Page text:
Part three: Delivering Better

Satkhira, Bangladesh

A family rests under a mosquito net on the boat where they slept after their house was submerged. In early 2020, this family lost the only land they owned to river erosion. This phenomenon is made worse by climate change and more intense monsoons. They had taken a three-year lease for new land in their village. But later that year, the house they had just built was submerged in a second round of flooding that impacted thousands of people living in low-lying areas. They were among those who received a cash payment from WFP, which allowed them to buy food and stay safe as they waited out the flooding. Cash transfers empower families to prepare for looming hard times by purchasing essential supplies, such as food and medicine, strengthening their shelters, protecting their assets and moving to safer areas. WFP/Sayed Asif Mahmud

An estimated half of all today’s crises are somewhat predictable and 20 per cent are highly predictable. However, less than 1 per cent of the financing for these crises is pre-arranged. As the gap grows between humanitarian needs and the resources required to meet them, anticipatory action offers a way to make these resources more efficient.

Anticipatory action is a set of humanitarian interventions triggered once a pre-agreed forecast threshold is crossed. Supported by pre-agreed finance, anticipatory action prevents or mitigates potential disaster impacts before a shock, or before acute impacts are felt. Acting early mitigates the shock impact and reduces humanitarian needs, helping to protect hard-won development gains and enhance resilience.

A High-Level Event on Anticipatory Action took place in September 2021, attended by officials from 75 UN Member States and leaders from 60 international CSOs. A clear political will was expressed to act ahead of predictable crises in addition to an explicit recognition of the transformative potential of this approach.

First steps of an Anticipatory Action framework

In 2020, the ERC committed to invest up to $140 million from CERF over a two-year period in a set of anticipatory action pilots that demonstrate how collective and coordinated anticipatory action could work at scale. The pilots will also evaluate to what extent anticipatory action is faster, cheaper and more dignified than the traditional response. Pilot countries include Bangladesh (monsoon floods), Burkina Faso (drought), Chad (drought), DRC (cholera), Ethiopia (drought), Madagascar (plague), Malawi (dry spells), Mozambique (cholera), Nepal (floods), Niger (drought), the Philippines (cyclones), Somalia (drought) and South Sudan (floods).

Anticipatory Action Pilots

Rigourous learning from the pilots so far has revealed that anticipatory action is: 

Fast. In Bangladesh, finance was approved within four hours — the fastest-ever CERF allocation — enabling agencies to distribute aid one to five days before a rapid-onset flood struck the most vulnerable people.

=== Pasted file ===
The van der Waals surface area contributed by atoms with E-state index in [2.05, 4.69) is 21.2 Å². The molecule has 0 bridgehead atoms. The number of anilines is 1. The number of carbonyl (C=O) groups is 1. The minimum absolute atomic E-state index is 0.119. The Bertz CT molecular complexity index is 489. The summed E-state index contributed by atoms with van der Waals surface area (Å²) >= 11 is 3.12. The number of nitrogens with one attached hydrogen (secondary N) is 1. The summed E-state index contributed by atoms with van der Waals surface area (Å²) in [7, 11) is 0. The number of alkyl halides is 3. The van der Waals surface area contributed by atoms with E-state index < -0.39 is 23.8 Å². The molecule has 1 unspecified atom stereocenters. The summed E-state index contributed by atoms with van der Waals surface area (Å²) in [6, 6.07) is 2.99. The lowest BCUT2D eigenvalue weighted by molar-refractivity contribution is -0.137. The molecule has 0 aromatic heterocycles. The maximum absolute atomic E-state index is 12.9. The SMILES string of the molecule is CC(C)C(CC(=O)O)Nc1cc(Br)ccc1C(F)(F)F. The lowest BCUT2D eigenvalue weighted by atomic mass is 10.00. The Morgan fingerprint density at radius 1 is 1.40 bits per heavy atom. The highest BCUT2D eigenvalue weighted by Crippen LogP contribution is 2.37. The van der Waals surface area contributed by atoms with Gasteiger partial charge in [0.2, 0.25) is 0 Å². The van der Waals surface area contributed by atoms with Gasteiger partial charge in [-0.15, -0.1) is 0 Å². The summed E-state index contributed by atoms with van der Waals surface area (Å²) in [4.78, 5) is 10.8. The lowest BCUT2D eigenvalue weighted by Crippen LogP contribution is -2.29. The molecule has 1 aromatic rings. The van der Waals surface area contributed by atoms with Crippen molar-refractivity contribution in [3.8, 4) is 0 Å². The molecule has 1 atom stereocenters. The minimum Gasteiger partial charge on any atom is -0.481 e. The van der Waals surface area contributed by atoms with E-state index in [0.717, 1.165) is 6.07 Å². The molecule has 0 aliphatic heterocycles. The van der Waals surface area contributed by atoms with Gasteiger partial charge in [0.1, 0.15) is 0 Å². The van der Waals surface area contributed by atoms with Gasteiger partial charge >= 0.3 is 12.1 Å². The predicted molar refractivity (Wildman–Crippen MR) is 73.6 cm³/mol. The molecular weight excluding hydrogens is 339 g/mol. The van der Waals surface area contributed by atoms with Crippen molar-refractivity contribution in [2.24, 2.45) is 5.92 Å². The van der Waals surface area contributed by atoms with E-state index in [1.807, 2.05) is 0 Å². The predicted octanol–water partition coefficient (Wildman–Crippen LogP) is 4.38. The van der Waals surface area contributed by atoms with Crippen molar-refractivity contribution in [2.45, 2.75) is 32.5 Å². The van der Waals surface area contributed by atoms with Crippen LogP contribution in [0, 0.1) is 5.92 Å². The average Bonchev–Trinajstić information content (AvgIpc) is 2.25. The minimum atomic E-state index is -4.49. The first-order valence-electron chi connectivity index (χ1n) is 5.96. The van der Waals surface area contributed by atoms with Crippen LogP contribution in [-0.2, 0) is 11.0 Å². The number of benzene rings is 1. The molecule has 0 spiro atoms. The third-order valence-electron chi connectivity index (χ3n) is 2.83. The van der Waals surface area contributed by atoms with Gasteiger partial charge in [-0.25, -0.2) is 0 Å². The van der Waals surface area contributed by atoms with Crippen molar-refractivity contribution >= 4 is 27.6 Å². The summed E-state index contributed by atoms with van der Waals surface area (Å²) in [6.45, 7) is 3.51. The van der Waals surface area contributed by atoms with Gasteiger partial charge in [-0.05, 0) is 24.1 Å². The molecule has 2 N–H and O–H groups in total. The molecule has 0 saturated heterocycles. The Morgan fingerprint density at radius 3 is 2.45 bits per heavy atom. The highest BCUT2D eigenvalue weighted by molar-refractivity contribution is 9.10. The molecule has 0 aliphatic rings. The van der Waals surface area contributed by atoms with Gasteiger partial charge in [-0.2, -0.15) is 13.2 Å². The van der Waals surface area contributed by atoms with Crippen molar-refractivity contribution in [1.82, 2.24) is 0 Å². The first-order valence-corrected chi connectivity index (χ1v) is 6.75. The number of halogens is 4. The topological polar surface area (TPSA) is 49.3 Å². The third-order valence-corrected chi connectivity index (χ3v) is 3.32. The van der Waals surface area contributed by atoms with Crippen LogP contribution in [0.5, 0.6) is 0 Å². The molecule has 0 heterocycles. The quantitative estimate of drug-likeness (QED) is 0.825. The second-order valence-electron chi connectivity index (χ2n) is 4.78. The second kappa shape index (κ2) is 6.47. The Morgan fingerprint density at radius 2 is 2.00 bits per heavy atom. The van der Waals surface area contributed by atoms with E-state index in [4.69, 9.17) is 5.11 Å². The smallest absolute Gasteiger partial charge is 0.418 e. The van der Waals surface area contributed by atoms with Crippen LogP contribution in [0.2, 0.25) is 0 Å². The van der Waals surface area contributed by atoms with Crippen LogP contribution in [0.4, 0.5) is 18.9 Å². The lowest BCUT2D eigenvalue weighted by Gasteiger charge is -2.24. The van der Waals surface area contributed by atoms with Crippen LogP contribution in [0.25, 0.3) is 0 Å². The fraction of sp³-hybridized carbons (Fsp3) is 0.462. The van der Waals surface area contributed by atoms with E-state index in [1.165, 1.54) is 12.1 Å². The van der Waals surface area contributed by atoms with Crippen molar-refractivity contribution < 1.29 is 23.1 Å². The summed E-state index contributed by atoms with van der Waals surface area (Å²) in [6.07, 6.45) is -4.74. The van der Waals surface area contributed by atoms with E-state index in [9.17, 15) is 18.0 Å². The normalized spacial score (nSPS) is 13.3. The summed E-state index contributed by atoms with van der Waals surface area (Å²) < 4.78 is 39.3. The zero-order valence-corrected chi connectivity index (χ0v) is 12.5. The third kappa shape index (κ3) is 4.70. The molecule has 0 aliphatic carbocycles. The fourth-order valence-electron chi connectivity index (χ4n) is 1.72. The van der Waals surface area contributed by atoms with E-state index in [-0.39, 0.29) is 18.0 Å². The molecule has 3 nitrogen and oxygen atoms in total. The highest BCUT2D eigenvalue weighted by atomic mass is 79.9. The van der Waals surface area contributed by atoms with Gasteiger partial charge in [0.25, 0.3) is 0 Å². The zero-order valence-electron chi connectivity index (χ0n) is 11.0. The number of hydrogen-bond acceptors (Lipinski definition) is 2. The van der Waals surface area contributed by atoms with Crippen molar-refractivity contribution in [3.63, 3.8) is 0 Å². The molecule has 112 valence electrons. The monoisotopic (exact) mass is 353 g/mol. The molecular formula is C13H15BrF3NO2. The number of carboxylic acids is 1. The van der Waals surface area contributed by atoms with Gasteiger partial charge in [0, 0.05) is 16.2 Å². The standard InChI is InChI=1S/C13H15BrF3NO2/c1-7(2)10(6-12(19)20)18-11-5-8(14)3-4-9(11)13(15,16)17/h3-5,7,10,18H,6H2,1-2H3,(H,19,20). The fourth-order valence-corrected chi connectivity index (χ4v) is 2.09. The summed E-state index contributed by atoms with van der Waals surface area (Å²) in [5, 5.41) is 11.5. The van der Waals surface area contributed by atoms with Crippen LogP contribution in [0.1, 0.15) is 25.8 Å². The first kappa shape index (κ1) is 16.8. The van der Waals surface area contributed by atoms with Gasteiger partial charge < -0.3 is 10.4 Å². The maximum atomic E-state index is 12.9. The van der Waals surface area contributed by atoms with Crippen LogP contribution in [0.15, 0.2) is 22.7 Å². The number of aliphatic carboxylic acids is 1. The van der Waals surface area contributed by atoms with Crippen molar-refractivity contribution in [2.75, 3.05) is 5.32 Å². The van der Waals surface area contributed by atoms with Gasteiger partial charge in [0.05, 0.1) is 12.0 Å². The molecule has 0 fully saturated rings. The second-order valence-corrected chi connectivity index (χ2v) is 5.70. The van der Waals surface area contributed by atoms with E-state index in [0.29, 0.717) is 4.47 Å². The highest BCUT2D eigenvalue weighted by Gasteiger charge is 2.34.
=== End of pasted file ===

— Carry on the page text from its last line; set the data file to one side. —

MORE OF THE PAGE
Cost-effective. In Bangladesh, agencies were able to procure ahead of peak needs. This meant that prices were lower and the transport of relief items was cheaper. UNFPA saved 12 per cent and FAO increased its reach by more than 10 per cent due to lower unit costs. In Somalia, the initial anticipatory funding of $15 million helped mobilize an additional $181 million. Collectively, these funds helped prevent 500,000 people from sliding into IPC Phase 4 between July 2020 and January 2021.

Impactful. In Somalia, WHO found that outbreaks of key epidemic-prone diseases, especially acute watery diarrhoea, malaria, severe acute respiratory infections and bloody diarrhoea, were reduced in the target districts, compared to a similar time in the previous two years. IOM found that the anticipatory rehabilitation and upgrading of boreholes has improved household finances, increased mental health, kept livestock healthier, reduced water-related disputes and mitigated drought-related migration.

Dignified. Beneficiaries who received support before peak flooding in Bangladesh were able to prepare themselves and face the crisis on their own terms. Spillover effects are also evident: some 76 per cent of women and girls who received hygiene kits were more likely to access regular health care, continue school, generate income, or participate in social and community activities compared to non-recipients.

Improving the quality of programming and localization. Advanced planning leads to better collaboration between UN agencies and their implementing partners during the programme design phase. In Bangladesh, UNFPA designed dignity kits specifically for the transgender community, because it knew the profiles of target beneficiaries in advance. Bangladesh-based agencies also now look at joint targeting at the household level instead of area-based coordination of programming only.

Encouraging accountability. The rigorous approach to learning and documentation that OCHA and partners apply to anticipatory action sets future standards in increasing AAP. Pilots in Bangladesh, Ethiopia and Somalia show that if learning is planned and integrated from the outset, better accountability and programming can be achieved.